One of the most important principles of organic gardening is growing soil first, food second. The plants we eat can’t be better than the soil they’re raised on, so it’s important to know a good farmer or two who is growing soil along with their beets. Know your farmer, know your food.

From Tamar Adler, author of An Everlasting Meal.

Buy the best and eat it all.

When you go hunting for vegetables for your boiling pot, don’t be deterred by those stems and leaves. Though it’s easy to forget, leaves and stalks are part of a vegetable, not obstacles to it.

The best vegetables to boil will be the ones in season. They will also be the ones with the most leaves, most stalks, and longest stems. Knowing that you can simply boil the expensive, leafier vegetables at the farmers’ market should help justify your buying them. All you have to do is cut them up and drop them in water, and you can drop all of them in water.

It’s been proclaimed! August 2-August 8 is National Farmers’ Market Week! Wherever you are, shop the market!

Healdsburg, Modern Grange, Watershed

If This Creek Could Talk

They say a man never steps into the same river twice. But what if he steps into what used to be a creek, then became a slough, and then became a creek again? Perhaps then, he's stepped into a story.

Foss Creek, the Russian River tributary that we quite literally overlook here at SHED, is a waterway that has been through a few such changes in identity. Like all natural resources, it has had an evolving relationship with the region’s human population. Since the time of early settlers, Foss has transitioned from utilitarian waterway to beloved neighborhood creek – a storied past that we’ll learn about in our free community talk and creek walk tonight in the Grange from 5-7:30pm.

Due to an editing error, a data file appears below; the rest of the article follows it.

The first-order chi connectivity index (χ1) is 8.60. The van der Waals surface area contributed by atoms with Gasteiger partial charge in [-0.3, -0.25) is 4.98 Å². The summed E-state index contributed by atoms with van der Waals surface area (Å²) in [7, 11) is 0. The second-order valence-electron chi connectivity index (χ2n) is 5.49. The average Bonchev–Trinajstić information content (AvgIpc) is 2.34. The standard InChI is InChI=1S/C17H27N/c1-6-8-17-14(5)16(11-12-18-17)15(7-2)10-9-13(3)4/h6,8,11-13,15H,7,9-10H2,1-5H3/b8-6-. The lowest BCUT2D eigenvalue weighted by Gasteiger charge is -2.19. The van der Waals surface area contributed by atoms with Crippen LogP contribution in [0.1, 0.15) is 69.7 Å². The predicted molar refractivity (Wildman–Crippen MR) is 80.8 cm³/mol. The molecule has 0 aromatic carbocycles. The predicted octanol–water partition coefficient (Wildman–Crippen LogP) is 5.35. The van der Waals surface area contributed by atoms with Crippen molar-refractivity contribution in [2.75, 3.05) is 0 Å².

In Healdsburg’s early days, people knew the creek to be wide, full, and as one pioneer enthused, a great place to raise ducks. In Healdsburg Tribune editions from the 1880s, a time at which fishing reports were regularly served along with local news, it was noted that the creek teamed with trout after a heavy rainstorm. After one such rain, a local resident was lauded for catching 50 trout one day, 60 the next. 

But as Healdsburg’s population grew in the late 1800s, the creek was used for more industrial purposes. A tannery and gristmill were built alongside its banks, and its waters were used to carry away production waste. Residents also used the creek for household waste in the days before indoor plumbing was common.  

Near the turn of the last century, the creek was known as Norton Slough, and served as a dividing line between the more and less desirable parts of town. The illicit area on the Western edge of Healdsburg had its dance halls, brothels, saloons, and other houses of ill repute a mere footbridge away from the tidier lives of "decent" citizenry.


After a century or more of misuse, the creek became overgrown with wild brush and liable to flood. It occasionally did and could cause serious damage — something many current residents will remember. But now, thanks to Russian Riverkeeper’s Foss Creek Community Restoration Project, much of the invasive non-native plants have been removed, which has reduced flooding impact and improved wildlife habitat along the creek. Today, depending on season and rainfall, the former slough is home to crayfish, sculpin, and even the occasional otter